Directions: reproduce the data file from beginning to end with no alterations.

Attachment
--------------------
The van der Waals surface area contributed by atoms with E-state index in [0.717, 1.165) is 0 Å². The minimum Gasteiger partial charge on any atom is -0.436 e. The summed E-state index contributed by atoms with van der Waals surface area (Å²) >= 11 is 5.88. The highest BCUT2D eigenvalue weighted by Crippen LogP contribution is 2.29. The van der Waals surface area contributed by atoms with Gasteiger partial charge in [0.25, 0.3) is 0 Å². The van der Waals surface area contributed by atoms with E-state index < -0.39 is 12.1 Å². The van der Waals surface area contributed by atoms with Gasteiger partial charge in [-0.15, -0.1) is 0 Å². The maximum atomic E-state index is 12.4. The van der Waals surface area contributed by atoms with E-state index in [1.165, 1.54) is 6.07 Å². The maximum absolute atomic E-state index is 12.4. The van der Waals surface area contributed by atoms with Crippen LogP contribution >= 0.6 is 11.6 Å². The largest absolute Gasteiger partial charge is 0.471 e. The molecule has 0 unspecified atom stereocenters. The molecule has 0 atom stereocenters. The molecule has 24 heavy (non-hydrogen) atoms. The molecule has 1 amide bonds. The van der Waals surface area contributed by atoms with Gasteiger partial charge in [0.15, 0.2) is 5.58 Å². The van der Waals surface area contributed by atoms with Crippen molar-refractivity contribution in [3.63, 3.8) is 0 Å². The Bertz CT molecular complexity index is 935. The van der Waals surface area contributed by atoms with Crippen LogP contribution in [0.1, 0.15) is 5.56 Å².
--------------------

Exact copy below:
The van der Waals surface area contributed by atoms with E-state index in [0.717, 1.165) is 0 Å². The minimum Gasteiger partial charge on any atom is -0.436 e. The summed E-state index contributed by atoms with van der Waals surface area (Å²) >= 11 is 5.88. The highest BCUT2D eigenvalue weighted by Crippen LogP contribution is 2.29. The van der Waals surface area contributed by atoms with Gasteiger partial charge in [0.25, 0.3) is 0 Å². The van der Waals surface area contributed by atoms with E-state index < -0.39 is 12.1 Å². The van der Waals surface area contributed by atoms with Gasteiger partial charge in [-0.15, -0.1) is 0 Å². The maximum atomic E-state index is 12.4. The van der Waals surface area contributed by atoms with E-state index in [1.165, 1.54) is 6.07 Å². The maximum absolute atomic E-state index is 12.4. The van der Waals surface area contributed by atoms with Crippen LogP contribution >= 0.6 is 11.6 Å². The largest absolute Gasteiger partial charge is 0.471 e. The molecule has 0 unspecified atom stereocenters. The molecule has 0 atom stereocenters. The molecule has 24 heavy (non-hydrogen) atoms. The molecule has 1 amide bonds. The van der Waals surface area contributed by atoms with Gasteiger partial charge in [0.15, 0.2) is 5.58 Å². The van der Waals surface area contributed by atoms with Crippen molar-refractivity contribution in [3.63, 3.8) is 0 Å². The Bertz CT molecular complexity index is 935. The van der Waals surface area contributed by atoms with Crippen LogP contribution in [0.1, 0.15) is 5.56 Å².